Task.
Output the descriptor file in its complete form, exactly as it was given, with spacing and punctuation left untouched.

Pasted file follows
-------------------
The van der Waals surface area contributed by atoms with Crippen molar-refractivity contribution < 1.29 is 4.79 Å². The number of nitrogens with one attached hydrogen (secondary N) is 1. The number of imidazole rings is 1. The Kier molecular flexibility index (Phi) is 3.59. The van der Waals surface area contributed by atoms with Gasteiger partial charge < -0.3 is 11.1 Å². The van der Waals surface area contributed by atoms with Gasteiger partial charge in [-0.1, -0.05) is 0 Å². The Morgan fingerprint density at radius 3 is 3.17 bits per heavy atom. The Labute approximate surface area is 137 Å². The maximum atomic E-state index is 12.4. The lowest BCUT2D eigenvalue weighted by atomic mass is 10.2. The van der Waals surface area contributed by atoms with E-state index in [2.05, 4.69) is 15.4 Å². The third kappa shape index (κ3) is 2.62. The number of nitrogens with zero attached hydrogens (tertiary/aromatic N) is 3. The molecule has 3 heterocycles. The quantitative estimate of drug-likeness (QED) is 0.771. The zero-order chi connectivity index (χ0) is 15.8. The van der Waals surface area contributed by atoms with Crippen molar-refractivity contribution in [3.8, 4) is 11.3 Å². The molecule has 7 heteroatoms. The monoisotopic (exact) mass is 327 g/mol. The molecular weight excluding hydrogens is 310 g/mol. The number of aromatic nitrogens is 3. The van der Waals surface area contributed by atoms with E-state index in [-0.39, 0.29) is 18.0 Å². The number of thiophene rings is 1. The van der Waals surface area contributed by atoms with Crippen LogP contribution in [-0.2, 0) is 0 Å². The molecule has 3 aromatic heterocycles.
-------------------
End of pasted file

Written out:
The van der Waals surface area contributed by atoms with Crippen molar-refractivity contribution < 1.29 is 4.79 Å². The number of nitrogens with one attached hydrogen (secondary N) is 1. The number of imidazole rings is 1. The Kier molecular flexibility index (Phi) is 3.59. The van der Waals surface area contributed by atoms with Gasteiger partial charge < -0.3 is 11.1 Å². The van der Waals surface area contributed by atoms with Gasteiger partial charge in [-0.1, -0.05) is 0 Å². The Morgan fingerprint density at radius 3 is 3.17 bits per heavy atom. The Labute approximate surface area is 137 Å². The maximum atomic E-state index is 12.4. The lowest BCUT2D eigenvalue weighted by atomic mass is 10.2. The van der Waals surface area contributed by atoms with E-state index in [2.05, 4.69) is 15.4 Å². The third kappa shape index (κ3) is 2.62. The number of nitrogens with zero attached hydrogens (tertiary/aromatic N) is 3. The molecule has 3 heterocycles. The quantitative estimate of drug-likeness (QED) is 0.771. The zero-order chi connectivity index (χ0) is 15.8. The van der Waals surface area contributed by atoms with Crippen molar-refractivity contribution in [3.8, 4) is 11.3 Å². The molecule has 7 heteroatoms. The monoisotopic (exact) mass is 327 g/mol. The molecular weight excluding hydrogens is 310 g/mol. The number of aromatic nitrogens is 3. The van der Waals surface area contributed by atoms with E-state index in [-0.39, 0.29) is 18.0 Å². The number of thiophene rings is 1. The van der Waals surface area contributed by atoms with Crippen LogP contribution in [-0.2, 0) is 0 Å². The molecule has 3 aromatic heterocycles.